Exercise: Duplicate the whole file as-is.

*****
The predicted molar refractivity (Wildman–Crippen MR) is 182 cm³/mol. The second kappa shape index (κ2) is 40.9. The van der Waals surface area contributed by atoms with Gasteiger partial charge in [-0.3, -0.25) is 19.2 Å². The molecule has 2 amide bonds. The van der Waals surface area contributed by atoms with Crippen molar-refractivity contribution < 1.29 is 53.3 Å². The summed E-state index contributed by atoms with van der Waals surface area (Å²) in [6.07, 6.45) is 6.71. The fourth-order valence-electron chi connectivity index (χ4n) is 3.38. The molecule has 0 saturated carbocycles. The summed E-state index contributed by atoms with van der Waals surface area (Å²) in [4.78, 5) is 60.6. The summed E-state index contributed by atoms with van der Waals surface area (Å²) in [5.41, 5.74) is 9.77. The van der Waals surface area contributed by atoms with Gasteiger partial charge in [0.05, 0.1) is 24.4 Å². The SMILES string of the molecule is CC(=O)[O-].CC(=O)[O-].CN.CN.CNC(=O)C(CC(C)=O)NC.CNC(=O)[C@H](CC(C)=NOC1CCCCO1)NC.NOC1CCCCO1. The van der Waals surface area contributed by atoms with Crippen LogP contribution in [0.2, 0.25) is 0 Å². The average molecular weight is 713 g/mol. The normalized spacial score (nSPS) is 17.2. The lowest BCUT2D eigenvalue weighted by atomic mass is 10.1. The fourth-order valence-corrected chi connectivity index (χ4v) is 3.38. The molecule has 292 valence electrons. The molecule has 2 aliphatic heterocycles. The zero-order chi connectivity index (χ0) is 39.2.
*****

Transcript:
The predicted molar refractivity (Wildman–Crippen MR) is 182 cm³/mol. The second kappa shape index (κ2) is 40.9. The van der Waals surface area contributed by atoms with Gasteiger partial charge in [-0.3, -0.25) is 19.2 Å². The molecule has 2 amide bonds. The van der Waals surface area contributed by atoms with Crippen molar-refractivity contribution < 1.29 is 53.3 Å². The summed E-state index contributed by atoms with van der Waals surface area (Å²) in [6.07, 6.45) is 6.71. The fourth-order valence-electron chi connectivity index (χ4n) is 3.38. The molecule has 0 saturated carbocycles. The summed E-state index contributed by atoms with van der Waals surface area (Å²) in [4.78, 5) is 60.6. The summed E-state index contributed by atoms with van der Waals surface area (Å²) in [5.41, 5.74) is 9.77. The van der Waals surface area contributed by atoms with Gasteiger partial charge in [0.05, 0.1) is 24.4 Å². The SMILES string of the molecule is CC(=O)[O-].CC(=O)[O-].CN.CN.CNC(=O)C(CC(C)=O)NC.CNC(=O)[C@H](CC(C)=NOC1CCCCO1)NC.NOC1CCCCO1. The van der Waals surface area contributed by atoms with Crippen LogP contribution in [0.2, 0.25) is 0 Å². The average molecular weight is 713 g/mol. The normalized spacial score (nSPS) is 17.2. The lowest BCUT2D eigenvalue weighted by atomic mass is 10.1. The fourth-order valence-corrected chi connectivity index (χ4v) is 3.38. The molecule has 292 valence electrons. The molecule has 2 aliphatic heterocycles. The zero-order chi connectivity index (χ0) is 39.2.